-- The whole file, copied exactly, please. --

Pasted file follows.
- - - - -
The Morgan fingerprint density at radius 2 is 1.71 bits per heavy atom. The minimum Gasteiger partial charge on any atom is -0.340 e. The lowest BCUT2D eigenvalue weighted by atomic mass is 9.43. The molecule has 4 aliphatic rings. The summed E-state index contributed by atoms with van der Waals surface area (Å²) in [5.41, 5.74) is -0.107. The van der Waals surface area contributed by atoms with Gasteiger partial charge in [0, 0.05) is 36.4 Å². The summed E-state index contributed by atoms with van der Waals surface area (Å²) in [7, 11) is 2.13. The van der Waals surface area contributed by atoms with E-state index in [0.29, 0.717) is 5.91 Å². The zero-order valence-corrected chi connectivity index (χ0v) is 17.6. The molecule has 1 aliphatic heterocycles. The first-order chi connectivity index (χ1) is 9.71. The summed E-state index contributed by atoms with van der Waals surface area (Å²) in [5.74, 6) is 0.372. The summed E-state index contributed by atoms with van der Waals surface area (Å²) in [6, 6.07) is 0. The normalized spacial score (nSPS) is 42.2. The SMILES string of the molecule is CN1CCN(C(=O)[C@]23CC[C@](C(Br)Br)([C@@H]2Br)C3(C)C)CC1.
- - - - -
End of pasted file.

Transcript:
The Morgan fingerprint density at radius 2 is 1.71 bits per heavy atom. The minimum Gasteiger partial charge on any atom is -0.340 e. The lowest BCUT2D eigenvalue weighted by atomic mass is 9.43. The molecule has 4 aliphatic rings. The summed E-state index contributed by atoms with van der Waals surface area (Å²) in [5.41, 5.74) is -0.107. The van der Waals surface area contributed by atoms with Gasteiger partial charge in [0, 0.05) is 36.4 Å². The summed E-state index contributed by atoms with van der Waals surface area (Å²) in [7, 11) is 2.13. The van der Waals surface area contributed by atoms with E-state index in [0.29, 0.717) is 5.91 Å². The zero-order valence-corrected chi connectivity index (χ0v) is 17.6. The molecule has 1 aliphatic heterocycles. The first-order chi connectivity index (χ1) is 9.71. The summed E-state index contributed by atoms with van der Waals surface area (Å²) in [5.74, 6) is 0.372. The summed E-state index contributed by atoms with van der Waals surface area (Å²) in [6, 6.07) is 0. The normalized spacial score (nSPS) is 42.2. The SMILES string of the molecule is CN1CCN(C(=O)[C@]23CC[C@](C(Br)Br)([C@@H]2Br)C3(C)C)CC1.